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Bayit Care Corp v. Tender Loving Care Health Care Services of Nassau Suffolk


February 17, 2012


The opinion of the court was delivered by: Hurley, Senior District Judge:


Plaintiff Bayit Care Corp. ("plaintiff" or "Bayit") commenced this diversity action against defendant Tender Loving Care Health Care Services of Nassau Suffolk, LLC ("defendant" or "Tender Loving") asserting three causes of action for breach of contract based upon defendant's alleged breach of the parties' franchise agreement. In its Fourth Cause of Action, Bayit seeks damages for Tender Loving's alleged failure to provide Bayit with certain disclosure documentation as required by New York General Business Law § 683. Presently before the Court is Tender Loving's motion pursuant to Federal Rule of Civil Procedure 12(b)(6) to dismiss Bayit's Fourth Cause of Action as time-barred.*fn1 For the reasons discussed below, Tender Loving's motion is granted.


The following factual recitation is drawn from the allegations contained in the Complaint as well as documents referenced therein, which are integral to Bayit's allegations.*fn2

I. The Parties

Bayit is a New York corporation with its principal place of business in Huntington, New York. (Compl. ¶ 1.) On or about April 1, 1992, Bayit entered into a franchise agreement ("Franchise Agreement") with Staff Builders International, Inc. ("Staff Builders"). On or about February 14, 2005, defendant succeeded to the interests of Staff Builders; the two merged and Tender Loving is the surviving entity.*fn3 (Id. ¶ 3.) Pursuant to the Franchise Agreement, Bayit was granted the right to operate a franchised health center and to offer health care personnel services, programs, products, and activities. (Id. ¶ 6.) At the outset of their relationship, the parties recognized that "due to changes in competitive circumstances . . . [Tender Loving] must not remain static." (Id. ¶ 8.) Accordingly, the parties agreed that Tender Loving may modify its practices or services, and Bayit would abide by those modifications to the extent that they did not "unreasonably and materially increase [Bayit's] obligations" under the Franchise Agreement. (Id.)

II. The Management Fee Amendments

On November 4, 2004, the parties entered into a management fee amendment to the Franchise Agreement, which was effective February 14, 2005.*fn4 (Id. ¶ 9). The parties entered into four subsequent management fee amendments for each of the years between 2006 and 2009. (Id. ¶ 10) The sixth management fee amendment ("Sixth Fee Amendment") was executed on June 14, 2010. According to Bayit, the Sixth Fee Amendment "fundamentally altered the financial structure" of the Franchise Agreement, and "created a completely different contractual relationship between the parties, which was tantamount to an offer of a new franchise." (Id.)

III. The Complaint

In its first three causes of action, Bayit asserts that Tender Loving committed various breaches of the Franchise Agreement. (Id. ¶¶ 18-20.) In the Fourth Cause of Action, which is at issue in the present motion, Bayit alleges that Tender Loving violated New York's Franchise Sales Act, N.Y. General Business Law § 680 et. seq. ("FSA"), by failing to provide Bayit with a "Franchise Disclosure Document" or "Uniform Franchise Offering Circular" prior to entering into the Sixth Fee Amendment. (Compl. ¶ 32.)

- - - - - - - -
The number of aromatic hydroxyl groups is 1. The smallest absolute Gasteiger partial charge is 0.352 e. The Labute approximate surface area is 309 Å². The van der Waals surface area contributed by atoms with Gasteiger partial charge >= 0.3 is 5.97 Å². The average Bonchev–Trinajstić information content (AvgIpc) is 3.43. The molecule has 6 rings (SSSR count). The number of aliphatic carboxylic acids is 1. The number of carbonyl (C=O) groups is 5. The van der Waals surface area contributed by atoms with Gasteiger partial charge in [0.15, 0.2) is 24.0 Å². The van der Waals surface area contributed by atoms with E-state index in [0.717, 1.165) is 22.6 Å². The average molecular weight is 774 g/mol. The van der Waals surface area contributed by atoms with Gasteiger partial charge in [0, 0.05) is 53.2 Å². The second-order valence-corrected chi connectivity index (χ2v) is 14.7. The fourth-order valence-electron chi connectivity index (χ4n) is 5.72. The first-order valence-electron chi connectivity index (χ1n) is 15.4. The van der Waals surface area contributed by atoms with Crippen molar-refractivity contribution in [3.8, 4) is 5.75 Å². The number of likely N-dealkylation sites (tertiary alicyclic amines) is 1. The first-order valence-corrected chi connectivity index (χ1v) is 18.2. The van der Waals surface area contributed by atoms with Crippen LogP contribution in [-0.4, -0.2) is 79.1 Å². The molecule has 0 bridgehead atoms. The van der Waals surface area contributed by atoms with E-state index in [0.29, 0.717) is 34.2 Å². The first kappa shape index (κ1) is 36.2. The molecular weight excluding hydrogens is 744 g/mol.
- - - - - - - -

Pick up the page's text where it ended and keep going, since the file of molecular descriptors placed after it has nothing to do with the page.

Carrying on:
I. Legal Standard

Federal Rule of Civil Procedure 8(a)(2) provides that a pleading shall contain "a short and plain statement of the claim showing that the pleader is entitled to relief." The Supreme Court has recently clarified the pleading standard applicable in evaluating a motion to dismiss under Rule 12(b)(6).

First, in Bell Atl. Corp. v. Twombly, 550 U.S. 544 (2007), the Court disavowed the well-known statement in Conley v. Gibson, 355 U.S. 41, 45-46 (1957) that "a complaint should not be dismissed for failure to state a claim unless it appears beyond doubt that the plaintiff can prove no set of facts in support of his claim which would entitle him to relief." See Twombly, 550 U.S. at 561 (quoting Conley, 355 U.S. at 45-46). Instead, to survive a motion to dismiss under Twombly, a plaintiff must allege "enough facts to state a claim to relief that is plausible on its face." Id. at 570.

While a complaint attacked by a Rule 12(b)(6) motion to dismiss does not need detailed factual allegations, a plaintiff's obligation to provide the grounds of his entitlement to relief requires more than labels and conclusions, and a formulaic recitation of the elements of a cause of action will not do. Factual allegations must be enough to raise a right to relief above the speculative level, on the assumption that all the allegations in the complaint are true (even if doubtful in fact).

Id. at 555 (citations and internal quotation marks omitted).

More recently, in Ashcroft v. Iqbal, 556 U.S. 662, 129 S. Ct. 1937 (2009), the Supreme Court provided further guidance, setting forth a two-pronged approach for courts deciding a motion to dismiss. First, a court should "begin by identifying pleadings that, because they are no more than conclusions, are not entitled to the assumption of truth." Iqbal, 129 S. Ct. at 1950. "While legal conclusions can provide the framework of a complaint, they must be supported by factual assumptions." Id. Thus, "[t]hreadbare recitals of the elements of a cause of action, supported by mere conclusory statements, do not suffice." Id. at 1949 (citing Twombly, 550 U.S. at 555).

Second, "[w]hen there are well-pleaded factual allegations, a court should assume their veracity and then determine whether they plausibly give rise to an entitlement to relief." Id. at 1950. The Court defined plausibility as follows: